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  • Ingrid Nilsson and Imana Adogu

Georgia Teens Reflect on Mental Health

Monday morning at 8 a.m., sophomore Sarah Brandt walks into a class at Oconee County High School. Looking around, she notices that a student near her desk doesn’t have a mask. Heart rate rising, fingers twitching, she holds her breath while taking out her notes.

Brandt is one of many students who has developed anxiety during the pandemic. The mental health crisis among teenagers has spread like a contagion throughout the country.

“We have the same expectations as before the pandemic. I'm still expected to do amazing in all my classes, but now there's so much that's going on in the world that I just can't control, which really heightens anxiety,” Brandt says.

Anxiety and depression infect many parts of teenage life. Whether students are attending class online or in person, their stress has multiplied exponentially, and after a year of social distancing, many teens feel emotionally numb.

“I feel like I don't really have the need to have feelings. My emotions would swing when I was with my friends between happy and sad, but they’re not really doing that anymore. I’m just content,” says Leo Hayden, an online learner and freshman at North Oconee High School.

Adding to student isolation is the fact that the activities that usually boost teenage mental health, such as volunteering and sports participation, have been cancelled or modified. Not only does this take away activities that relax students, it also increases the stress of college applications.

“It’s just harder to find opportunities, especially because I want to go into the medical field,” says Ruhee Merchant, a junior at Parkview High School. “I also don’t have that external validation, and I feel like I’m just not doing enough, for college at least.”

Many teenagers are also confronting increased incidents of racism in addition to health fears.

“There are more hate crimes than ever before towards Asians,” says Allie Chang, a Chinese-American student in her third year at Cedar Shoals High School. “When the pandemic first started coming around, we were already getting blamed for that, when we didn’t do anything wrong.”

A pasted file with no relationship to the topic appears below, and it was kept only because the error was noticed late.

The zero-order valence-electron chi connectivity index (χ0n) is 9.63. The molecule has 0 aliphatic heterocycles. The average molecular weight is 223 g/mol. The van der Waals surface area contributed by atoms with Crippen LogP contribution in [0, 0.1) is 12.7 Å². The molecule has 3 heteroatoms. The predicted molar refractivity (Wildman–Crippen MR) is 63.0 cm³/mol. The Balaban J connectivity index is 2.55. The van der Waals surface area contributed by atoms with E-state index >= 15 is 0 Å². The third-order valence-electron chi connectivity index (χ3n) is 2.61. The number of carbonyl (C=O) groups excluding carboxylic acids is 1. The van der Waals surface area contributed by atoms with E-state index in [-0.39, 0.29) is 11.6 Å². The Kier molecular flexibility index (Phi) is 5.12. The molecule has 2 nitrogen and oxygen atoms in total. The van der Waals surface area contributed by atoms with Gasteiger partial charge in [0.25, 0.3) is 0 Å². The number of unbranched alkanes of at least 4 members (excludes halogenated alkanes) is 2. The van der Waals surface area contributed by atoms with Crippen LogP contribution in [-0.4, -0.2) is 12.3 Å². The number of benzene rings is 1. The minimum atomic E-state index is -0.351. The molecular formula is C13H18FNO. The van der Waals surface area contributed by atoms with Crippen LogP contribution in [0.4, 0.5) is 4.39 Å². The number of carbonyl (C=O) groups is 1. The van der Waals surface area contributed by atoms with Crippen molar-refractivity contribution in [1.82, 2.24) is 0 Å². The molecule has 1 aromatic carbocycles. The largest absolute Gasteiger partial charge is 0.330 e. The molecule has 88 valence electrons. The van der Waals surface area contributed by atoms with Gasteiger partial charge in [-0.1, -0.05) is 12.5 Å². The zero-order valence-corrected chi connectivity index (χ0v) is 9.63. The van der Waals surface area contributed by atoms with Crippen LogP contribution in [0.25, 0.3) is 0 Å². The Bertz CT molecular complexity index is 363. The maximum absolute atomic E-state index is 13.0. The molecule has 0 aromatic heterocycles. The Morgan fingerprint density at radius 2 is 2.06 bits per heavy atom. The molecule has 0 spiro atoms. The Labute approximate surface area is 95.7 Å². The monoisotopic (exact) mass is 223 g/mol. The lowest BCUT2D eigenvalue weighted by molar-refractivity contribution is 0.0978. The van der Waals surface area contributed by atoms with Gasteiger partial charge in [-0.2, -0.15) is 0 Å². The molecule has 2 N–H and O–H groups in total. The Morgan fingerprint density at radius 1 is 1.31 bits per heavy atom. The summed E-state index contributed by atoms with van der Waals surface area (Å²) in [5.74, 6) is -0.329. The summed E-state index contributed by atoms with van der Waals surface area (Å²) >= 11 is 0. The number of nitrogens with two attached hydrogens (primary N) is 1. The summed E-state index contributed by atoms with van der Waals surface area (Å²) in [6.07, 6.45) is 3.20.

Bob Sears, Athens Academy school counselor and director of student services, notes that today’s teens face a culmination of stress factors.

“High school students have forever faced big challenges over the years but never in the course of human history have students had to face a global pandemic while simultaneously having to deal with the constant pressures of social media, significant political division, and civil unrest,” Sears says.

However, it’s not all “doom and gloom,” according to Sears. The increasing popularity and availability of telecounseling and online therapy platforms such as Talkspace and Better Help are making counseling more feasible for those who have been hesitant to seek assistance.

Sears also encourages students to try out new hobbies and invest in wellness through exercise, mindfulness, and community connection.

“While technology and social media has made people feel more lonely and sad in some cases,” Sears says, “it may also be the very thing, when used with intent and purpose, that helps people stay connected at a time when they are being asked to be distant.”


Georgia’s youth in crisis can now access the Georgia Crisis and Access Line via text and chat through a new app called My GCAL. Developed by Behavioral Health Link, the app will allow youth to call, text, or chat with GCAL 24/7/365.